• Bickel, Ofra, dir. 1999. Frontline: Snitch. Boston: PBS Video.

    Originally broadcast 12 January 1999. One of the first television treatments of the pervasiveness of criminal informant use, especially in drug cases, and an exploration of the human costs. Transcript available online.

  • Bloom, Robert M. 2002. Ratting: The use and abuse of informants in the American justice system. Westport, CT: Praeger.

    A legal survey of the law of informant use organized around four high-profile case studies illustrating legal issues, such as the Fourth Amendment’s search-and-seizure law, the right to counsel, and immunity. Appropriate for law school and graduate school courses.

  • Brown, Ethan. 2007. Snitch: Informants, cooperators, and the corruption of justice. New York: PublicAffairs.

    This journalistic survey of seven stories involving informants (each case has an in-depth chapter) is framed by a broad description of the war on drugs. The focus is federal cases, with heavy emphasis on how mandatory minimum sentences and the US Sentencing Guidelines enshrined cooperation as a central feature of federal drug investigations and cases.

  • Curriden, Mark. 1995. The informant trap: Secret threat to justice. National Law Journal (20 February): 1.

    An early investigation into the widespread and unregulated use of informants, especially in connection with warrant applications and forfeiture law. This article was one of the first to argue that informant use is secretive, unreliable, and a systemic problem for the criminal process.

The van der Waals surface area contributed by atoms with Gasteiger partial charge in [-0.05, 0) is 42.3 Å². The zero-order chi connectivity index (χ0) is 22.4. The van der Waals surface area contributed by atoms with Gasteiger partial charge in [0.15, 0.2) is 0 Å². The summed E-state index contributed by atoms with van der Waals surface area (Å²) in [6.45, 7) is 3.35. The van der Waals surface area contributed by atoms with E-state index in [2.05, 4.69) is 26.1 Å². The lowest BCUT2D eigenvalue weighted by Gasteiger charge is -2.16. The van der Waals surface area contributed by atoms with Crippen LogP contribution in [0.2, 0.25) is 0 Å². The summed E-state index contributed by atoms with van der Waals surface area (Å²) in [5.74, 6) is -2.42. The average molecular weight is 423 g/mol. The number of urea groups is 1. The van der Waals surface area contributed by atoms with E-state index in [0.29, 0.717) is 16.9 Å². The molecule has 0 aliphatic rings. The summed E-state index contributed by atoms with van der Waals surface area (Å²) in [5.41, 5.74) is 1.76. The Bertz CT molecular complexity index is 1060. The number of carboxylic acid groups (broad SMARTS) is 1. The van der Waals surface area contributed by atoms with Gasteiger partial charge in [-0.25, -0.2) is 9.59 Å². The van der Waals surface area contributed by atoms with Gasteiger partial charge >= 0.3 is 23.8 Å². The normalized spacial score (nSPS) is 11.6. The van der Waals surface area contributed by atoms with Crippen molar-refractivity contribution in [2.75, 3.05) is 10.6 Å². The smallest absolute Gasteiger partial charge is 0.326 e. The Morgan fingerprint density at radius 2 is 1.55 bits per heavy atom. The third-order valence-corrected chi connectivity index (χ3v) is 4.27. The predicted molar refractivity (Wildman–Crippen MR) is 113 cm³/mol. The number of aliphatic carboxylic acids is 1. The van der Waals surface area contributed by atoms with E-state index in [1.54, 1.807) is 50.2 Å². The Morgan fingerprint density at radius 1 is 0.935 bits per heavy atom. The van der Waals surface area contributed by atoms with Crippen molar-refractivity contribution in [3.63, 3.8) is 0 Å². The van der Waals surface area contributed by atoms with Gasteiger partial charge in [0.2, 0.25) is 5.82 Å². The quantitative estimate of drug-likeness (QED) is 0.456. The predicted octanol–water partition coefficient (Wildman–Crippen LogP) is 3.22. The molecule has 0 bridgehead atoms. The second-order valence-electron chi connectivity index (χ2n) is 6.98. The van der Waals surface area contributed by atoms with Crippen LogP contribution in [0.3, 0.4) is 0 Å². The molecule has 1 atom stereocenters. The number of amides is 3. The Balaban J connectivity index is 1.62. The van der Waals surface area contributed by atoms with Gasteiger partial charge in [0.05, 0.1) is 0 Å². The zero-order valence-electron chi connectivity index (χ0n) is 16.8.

• Fitzgerald, Dennis G. 2007. Informants and undercover investigations: A practical guide to law, policy, and procedure. Boca Raton, FL: CRC.

    DOI: 10.1201/9780849304132

    Practical overview of the wide range of legal and management issues that arise in the informant arena with the focus on law enforcement and defense from the perspective of a former Drug Enforcement Agency (DEA) agent. The book surveys types of informants and their motivations and the recruiting process as well as challenges faced by different agencies and different types of criminal investigations.

  • Marx, Gary T. 1988. Undercover: Police surveillance in America. Berkeley: Univ. of California Press.

    The classic sociological text on undercover police surveillance—including but not limited to the use of informants—and its impact on the changing nature of modern social control. The book compares international undercover approaches before examining various US techniques, such as undercover police officers, technological surveillance, stings, informants, and others.

  • Natapoff, Alexandra. 2009. Snitching: Criminal informants and the erosion of American justice. New York: New York Univ. Press.

    A comprehensive overview of all aspects of informant use, from drug snitching to hip-hop music, from the struggle of the Federal Bureau of Investigation with its Mafia informants to white-collar crime and corporate cooperation. Includes legal, sociological, and cultural analyses with special attention to the impact of informant policies on poor minority communities.